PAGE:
After the first dog we found outside Bukhara, Kelly had been researching animal shelters in Uzbekistan and had found one that supposedly existed in Tashkent, but when we contacted them we were informed it was less of a shelter, more of an organisation that treats and sells purebred dogs and had no interest in helping a stray. We basically spent two more nights hiding the dog in our hotel room trying to find someone willing to help us with no luck. The day after the accident he started to actually look a lot better and actually started to walk around and ate some tuna, he even waited until we smuggled him outside before going to the toilet! It was pretty distressing as we knew if we were back home we’d be able to find him help and a new home pretty easily but we felt powerless and eventually felt we couldn’t help him and had no choice but to take him to a park and leave him with some food and water. We had toyed with the idea of trying to continue the trip carrying him but there was no way we would be allowed to cross borders with a dog with no paperwork.
We felt like shit, totally powerless and terrible that we couldn’t help the little guy out more. When we left him he was able to walk around and eat normally, but he definitely needed treatment and we couldn’t even find a vet that actually existed. We left him with plenty of food and water in a shady spot in the park and all we could do was hope he’d recover and go back to surviving.
It was around this point that we really started to miss the ‘normalcy’ of non-cycling life and were missing a regular lifestyle. We still enjoyed Uzbekistan and the amazing people we met but it was a definite tipping point that wore us down a bit, particularly the cycle out of Tashkent and through the mountains.
The next couple of days we covered a few hundred kms, rode through a crazy wind storm and camped outside a really bleak industrial soviet looking town called Angren at a closed petrol station where the friendly owner gave us tea and massive arm sized sticks of rock sugar to suck on. From Angren we started our ridiculous hill climb into the mountains, this was possibly the physically hardest part of the cycle trip to that point as the mountains just seemed to keep going up and up as the roads got worse and worse. It’s one thing riding a fully loaded up bike up a steep mountain, but when you throw in huge potholed roads, no hard shoulder, extreme headwinds and a traffic jam causing your lungs to be pumped full of exhaust fumes it can get a bit much. We were already feeling pretty down after the dog incident in Tashkent and this was just dragging us down further and to top it off Kelly’s knee was starting to play up again. I wanted a beer, a burger and the beach.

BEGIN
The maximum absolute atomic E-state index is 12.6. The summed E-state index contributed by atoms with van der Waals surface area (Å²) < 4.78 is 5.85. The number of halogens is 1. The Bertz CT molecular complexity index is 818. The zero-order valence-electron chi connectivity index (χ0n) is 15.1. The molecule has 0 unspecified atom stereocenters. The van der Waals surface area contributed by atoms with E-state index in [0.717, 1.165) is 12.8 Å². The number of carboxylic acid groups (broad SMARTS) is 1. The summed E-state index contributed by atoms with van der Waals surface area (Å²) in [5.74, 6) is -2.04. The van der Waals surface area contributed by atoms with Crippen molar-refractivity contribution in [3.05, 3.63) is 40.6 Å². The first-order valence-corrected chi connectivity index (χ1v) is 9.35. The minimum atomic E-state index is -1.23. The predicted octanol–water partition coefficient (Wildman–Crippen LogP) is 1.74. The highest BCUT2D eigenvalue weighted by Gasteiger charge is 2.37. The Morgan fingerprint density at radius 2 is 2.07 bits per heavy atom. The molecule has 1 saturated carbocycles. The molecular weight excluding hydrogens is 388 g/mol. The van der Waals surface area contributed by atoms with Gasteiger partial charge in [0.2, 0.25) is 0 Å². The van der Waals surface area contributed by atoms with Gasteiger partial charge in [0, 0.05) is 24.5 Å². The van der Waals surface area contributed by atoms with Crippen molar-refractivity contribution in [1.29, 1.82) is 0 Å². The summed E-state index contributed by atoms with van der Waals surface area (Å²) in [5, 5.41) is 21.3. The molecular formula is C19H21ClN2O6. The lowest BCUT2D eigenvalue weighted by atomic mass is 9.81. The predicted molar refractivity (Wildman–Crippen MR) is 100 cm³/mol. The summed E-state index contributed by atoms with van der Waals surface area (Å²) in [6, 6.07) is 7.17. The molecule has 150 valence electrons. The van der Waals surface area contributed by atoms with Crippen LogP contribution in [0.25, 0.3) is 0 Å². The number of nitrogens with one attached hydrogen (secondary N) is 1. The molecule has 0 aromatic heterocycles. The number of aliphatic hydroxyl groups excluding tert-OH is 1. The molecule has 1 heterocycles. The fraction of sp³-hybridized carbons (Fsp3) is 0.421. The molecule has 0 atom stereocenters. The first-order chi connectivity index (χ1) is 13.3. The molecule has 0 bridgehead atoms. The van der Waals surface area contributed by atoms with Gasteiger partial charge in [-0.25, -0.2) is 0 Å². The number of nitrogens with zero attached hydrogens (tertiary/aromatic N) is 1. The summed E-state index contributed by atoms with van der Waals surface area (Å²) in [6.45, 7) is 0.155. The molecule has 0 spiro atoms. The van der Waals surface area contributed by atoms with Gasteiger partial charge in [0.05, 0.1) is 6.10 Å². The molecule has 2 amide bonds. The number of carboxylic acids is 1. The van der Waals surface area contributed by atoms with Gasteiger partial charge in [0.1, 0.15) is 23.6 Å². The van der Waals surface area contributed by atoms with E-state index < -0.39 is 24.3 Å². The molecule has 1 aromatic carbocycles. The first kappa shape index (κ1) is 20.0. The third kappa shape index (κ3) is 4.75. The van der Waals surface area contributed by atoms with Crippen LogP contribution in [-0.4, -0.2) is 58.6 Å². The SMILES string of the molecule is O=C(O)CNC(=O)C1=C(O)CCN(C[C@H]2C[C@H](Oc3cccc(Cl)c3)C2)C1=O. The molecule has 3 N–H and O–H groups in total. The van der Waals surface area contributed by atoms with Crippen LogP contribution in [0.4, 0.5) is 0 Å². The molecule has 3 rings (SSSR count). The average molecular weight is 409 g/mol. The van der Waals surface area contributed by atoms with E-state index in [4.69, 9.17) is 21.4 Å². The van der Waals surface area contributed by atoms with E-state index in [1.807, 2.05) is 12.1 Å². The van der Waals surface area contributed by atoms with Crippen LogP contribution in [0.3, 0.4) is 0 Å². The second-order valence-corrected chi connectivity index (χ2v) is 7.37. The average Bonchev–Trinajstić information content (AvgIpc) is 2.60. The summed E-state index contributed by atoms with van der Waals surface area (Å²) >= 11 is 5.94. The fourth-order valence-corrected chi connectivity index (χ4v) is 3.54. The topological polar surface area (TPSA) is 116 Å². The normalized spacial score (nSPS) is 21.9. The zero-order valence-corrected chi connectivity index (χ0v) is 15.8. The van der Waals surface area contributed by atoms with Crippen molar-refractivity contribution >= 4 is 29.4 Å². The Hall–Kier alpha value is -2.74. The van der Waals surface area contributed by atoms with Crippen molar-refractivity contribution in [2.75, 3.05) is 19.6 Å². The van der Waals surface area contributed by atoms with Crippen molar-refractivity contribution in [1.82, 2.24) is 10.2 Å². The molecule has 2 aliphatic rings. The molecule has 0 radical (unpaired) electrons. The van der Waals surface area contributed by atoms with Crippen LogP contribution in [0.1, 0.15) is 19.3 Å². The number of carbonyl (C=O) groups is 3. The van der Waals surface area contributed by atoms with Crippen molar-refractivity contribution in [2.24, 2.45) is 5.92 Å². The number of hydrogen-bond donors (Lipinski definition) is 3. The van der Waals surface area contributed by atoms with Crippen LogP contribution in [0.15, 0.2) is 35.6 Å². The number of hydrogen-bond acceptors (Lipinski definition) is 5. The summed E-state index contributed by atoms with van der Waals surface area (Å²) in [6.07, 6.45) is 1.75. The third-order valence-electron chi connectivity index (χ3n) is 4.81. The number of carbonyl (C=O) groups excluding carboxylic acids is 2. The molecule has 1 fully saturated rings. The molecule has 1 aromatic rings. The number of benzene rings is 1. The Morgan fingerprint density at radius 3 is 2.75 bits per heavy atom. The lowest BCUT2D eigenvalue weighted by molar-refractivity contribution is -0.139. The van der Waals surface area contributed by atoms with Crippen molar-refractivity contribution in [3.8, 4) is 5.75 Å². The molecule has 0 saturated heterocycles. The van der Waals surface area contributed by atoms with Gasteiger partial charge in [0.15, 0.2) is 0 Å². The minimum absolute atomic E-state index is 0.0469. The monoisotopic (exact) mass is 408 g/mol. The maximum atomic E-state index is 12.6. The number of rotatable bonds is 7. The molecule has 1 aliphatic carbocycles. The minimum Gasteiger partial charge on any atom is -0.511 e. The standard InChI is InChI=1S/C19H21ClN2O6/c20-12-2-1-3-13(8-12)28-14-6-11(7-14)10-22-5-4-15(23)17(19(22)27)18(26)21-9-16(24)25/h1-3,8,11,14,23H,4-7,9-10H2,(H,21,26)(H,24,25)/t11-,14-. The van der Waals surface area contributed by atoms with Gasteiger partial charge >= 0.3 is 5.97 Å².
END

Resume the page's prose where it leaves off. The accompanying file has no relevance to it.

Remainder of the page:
A brutal windy hill climb outside Tashkent
Didn’t quite get everything on my wish list, but I did get a beer! When we left the mountains we stayed on the floor of an abandoned bar outside an all night roadside marketplace with some creepy weird old drunk dudes hanging around outside peering in and trying to get us trashed on vodka. Was an odd night and felt a bit weird/uncomfortable as they tried opening the door a couple of times (we had secured it with our bike lock) but was pretty cool of the owner to let us stay in the bar and the market owners were really nice.
We were getting close to our next Stan! Only had a couple of hundred kms to travel before entering Kyrgyzstan, we tried to find a hotel in Namangan with little luck and ended up riding through a crazy outdoor marketplace/traffic jam and out of the city to try and find a camping spot before it got dark, again we had little luck as the town seemed to stretch on forever. We were extremely lucky and had a car pull over to the side of the road and wave for us to stop, we hopped off our bikes and spoke to a lovely school teacher Mahbuba and her mother who invited us to come and stay in their families house just a few kms away. It always surprises me the way things sometime work out when you’re running out of hope and options! The family was amazing, it turns out the grandmother of the family had spotted us cycling and encouraged her daughter to chase us in the car to invite us to dinner and stay in their house! Mahbuba and her brother spoke excellent English and the whole family was extremely friendly and welcoming and prepared a huge feast! Had an awesome night, a shower and even got to wash our clothes!
Hanging out with a kind local lady who invited us to stay in their family home outside Namangan
Freshly cleaned and fed, we headed to the border. Entering Kyrgyzstan was an odd experience, the border crossing was super chilled out and the security guards nice and friendly, it got even more relaxed on the Kyrgyzstan side where it was basically an old shipping container with a boom gate next to it and three guards sitting around joking and drinking tea. The head honcho border dude was roughly 12 foot tall and looked like a chubby Russian hulk, but he was a funny guy and even though he couldn’t speak English managed to have a sign language based chat before he stamped our passports without even checking the visa!!! Hello Kyrgyzstan!!
Even though it had been a bit mentally testing at times, our first two stans had still been great, I think we were just getting a bit worn out and tired after 6 or so months on the bikes….apologies for the whinging in this blog, we still love you Uzbekistan!!!!